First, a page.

35. Bookmarked this page to remind myself that life is not only about a job (attaining a PhD, securing second year of postdoc, etc). I have been struggling keeping a healthy relationship while getting a PhD, and every time it comes down to a choice of revising that article or spending a day with my spouse I have to claw my way from the computer. It is an unfair choice. Frankly, a little tired of making it. Additionally, there is practically no time and money for kids until I am after 33-35, which is still young but not nearly the energy level of 23-25. I admire your choice to build relationships anew, and moving to another country to be comfortable.

  36. All the best Kevin! I will miss reading your articles. I hope everything works out in Sweden for you and your family. You deserve a break and I am sure one will come along soon.

  37. Congratulations, Kevin, and thank you for all your work at DSN. You had a really great five year run. Your style warmed up the blog and definitely helped it grow to what it is today. Your writing grew alot. You picked up some powerful skills and knowledge that will pay off, I am sure, and now you join the ranks of distinguished alumni! Good luck and best wishes for your family.

  38. Ideas for expanding opportunity and innovation in science careers

    by National Postdoc Union on Sunday, July 22, 2012 at 4:30pm ·
    1) Put an annual limit on the amount of total federal grant dollars that one person (principle investigator) can be given for research (this would not include small business, education and other types of grants). This would allow more grants to be funded, which would benefit younger scientists – give us a toe in the door by spreading the funding a little wider. It would also incentivize institutions to hire MORE scientists (especially more independent ones who can apply for funding) and also incentivize scientists to pursue PRIVATE funding as well as commercialization (entrepreneurism?) of products resulting from their discoveries.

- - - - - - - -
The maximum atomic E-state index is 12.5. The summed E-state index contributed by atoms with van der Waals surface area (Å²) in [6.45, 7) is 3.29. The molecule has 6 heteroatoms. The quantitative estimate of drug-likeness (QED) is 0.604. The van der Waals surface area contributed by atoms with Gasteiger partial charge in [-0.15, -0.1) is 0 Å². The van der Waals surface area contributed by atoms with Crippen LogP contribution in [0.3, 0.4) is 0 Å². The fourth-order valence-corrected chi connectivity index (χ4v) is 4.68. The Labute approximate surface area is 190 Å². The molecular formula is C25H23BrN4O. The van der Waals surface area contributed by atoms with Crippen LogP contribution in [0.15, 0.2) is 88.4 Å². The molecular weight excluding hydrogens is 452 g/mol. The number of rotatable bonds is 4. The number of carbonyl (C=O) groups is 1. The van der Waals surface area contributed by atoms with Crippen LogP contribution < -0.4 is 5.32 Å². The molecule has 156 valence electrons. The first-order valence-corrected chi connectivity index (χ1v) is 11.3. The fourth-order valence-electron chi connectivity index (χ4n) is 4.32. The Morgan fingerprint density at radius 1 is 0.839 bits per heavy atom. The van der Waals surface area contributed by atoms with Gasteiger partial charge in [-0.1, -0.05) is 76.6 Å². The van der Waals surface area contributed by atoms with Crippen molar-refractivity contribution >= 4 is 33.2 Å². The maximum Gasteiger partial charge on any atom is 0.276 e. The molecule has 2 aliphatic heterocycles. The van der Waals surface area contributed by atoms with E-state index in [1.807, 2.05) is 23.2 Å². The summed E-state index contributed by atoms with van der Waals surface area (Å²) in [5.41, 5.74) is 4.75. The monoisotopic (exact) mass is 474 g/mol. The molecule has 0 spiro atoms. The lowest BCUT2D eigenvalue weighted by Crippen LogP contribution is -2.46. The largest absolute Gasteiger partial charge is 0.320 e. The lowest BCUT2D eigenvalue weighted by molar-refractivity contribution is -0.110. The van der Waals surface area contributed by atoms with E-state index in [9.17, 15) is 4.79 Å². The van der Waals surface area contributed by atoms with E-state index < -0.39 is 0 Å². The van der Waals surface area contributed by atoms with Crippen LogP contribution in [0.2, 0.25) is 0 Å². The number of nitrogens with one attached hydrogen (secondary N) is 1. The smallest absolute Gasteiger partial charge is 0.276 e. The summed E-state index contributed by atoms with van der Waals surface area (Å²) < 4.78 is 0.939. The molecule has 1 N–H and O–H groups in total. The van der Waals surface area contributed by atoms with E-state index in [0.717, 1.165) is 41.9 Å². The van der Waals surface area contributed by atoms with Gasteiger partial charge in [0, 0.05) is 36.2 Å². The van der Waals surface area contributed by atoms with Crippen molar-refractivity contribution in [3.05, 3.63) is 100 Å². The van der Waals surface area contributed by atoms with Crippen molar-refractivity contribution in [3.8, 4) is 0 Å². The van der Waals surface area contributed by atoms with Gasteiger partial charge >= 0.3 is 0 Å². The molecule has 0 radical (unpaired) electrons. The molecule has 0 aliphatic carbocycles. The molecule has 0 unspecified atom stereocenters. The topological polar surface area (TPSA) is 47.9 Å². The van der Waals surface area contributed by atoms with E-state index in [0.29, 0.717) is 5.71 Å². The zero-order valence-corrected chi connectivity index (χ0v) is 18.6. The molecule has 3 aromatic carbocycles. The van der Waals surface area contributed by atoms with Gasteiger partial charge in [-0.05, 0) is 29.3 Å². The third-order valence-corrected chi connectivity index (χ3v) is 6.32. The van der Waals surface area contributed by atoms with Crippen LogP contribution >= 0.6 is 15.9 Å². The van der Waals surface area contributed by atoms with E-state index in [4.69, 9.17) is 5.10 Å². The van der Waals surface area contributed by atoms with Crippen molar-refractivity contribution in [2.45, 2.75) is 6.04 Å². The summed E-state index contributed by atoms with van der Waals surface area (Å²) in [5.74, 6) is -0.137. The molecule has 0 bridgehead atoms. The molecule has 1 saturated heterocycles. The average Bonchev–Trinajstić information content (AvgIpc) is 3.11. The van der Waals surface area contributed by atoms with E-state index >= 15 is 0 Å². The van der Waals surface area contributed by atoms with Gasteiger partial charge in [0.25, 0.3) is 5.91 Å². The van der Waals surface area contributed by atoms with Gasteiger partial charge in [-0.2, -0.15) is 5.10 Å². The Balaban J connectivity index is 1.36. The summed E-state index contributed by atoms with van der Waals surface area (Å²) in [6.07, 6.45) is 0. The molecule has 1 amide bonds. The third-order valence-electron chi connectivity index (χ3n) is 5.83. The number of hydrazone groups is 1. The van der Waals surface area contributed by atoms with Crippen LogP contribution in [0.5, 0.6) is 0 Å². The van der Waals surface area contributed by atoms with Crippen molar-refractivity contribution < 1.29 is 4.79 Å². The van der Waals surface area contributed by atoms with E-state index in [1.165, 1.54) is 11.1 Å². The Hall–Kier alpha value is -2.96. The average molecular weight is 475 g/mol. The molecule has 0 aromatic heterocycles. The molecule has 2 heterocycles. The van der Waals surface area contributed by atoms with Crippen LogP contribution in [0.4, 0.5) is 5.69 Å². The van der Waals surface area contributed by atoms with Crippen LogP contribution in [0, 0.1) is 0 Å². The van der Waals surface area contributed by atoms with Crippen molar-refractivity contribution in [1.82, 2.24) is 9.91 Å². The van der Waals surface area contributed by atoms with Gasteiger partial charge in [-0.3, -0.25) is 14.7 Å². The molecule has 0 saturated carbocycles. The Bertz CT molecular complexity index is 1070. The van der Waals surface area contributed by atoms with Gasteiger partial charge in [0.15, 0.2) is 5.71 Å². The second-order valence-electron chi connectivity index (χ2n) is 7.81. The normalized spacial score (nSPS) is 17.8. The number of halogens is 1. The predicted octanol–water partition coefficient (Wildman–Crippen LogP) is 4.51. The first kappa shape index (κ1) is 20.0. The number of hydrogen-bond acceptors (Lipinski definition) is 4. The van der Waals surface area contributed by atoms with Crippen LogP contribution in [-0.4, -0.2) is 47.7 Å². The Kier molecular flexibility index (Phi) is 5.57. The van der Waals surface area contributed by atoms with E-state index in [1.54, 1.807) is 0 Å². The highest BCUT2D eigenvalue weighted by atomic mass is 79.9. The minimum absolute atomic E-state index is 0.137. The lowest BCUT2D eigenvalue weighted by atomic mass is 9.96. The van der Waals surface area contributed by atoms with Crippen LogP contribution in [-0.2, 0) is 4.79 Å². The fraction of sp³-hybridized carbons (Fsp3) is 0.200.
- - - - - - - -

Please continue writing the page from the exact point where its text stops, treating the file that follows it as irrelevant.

2) Expand the number and size of common core facilities for various research needs (analytical chemistry cores, sequencing cores, animal facility cores, etc.) and the number of stable career staff scientists positions (‘permanent’ with benefits) – but have them report not to an individual PI or faculty boss, but to the department as an institutional resource (not the property of an individual PI).

    3) Make the identity submitter of grant proposals and manuscripts unknown to the reviewers and decision makers as much as possible.
    4) Create/fund a much wider variety of permanent/stable staff scientist career track positions at institutions geared toward Ph.D.’s – particularly for core research service facilities (which should be expanded greatly).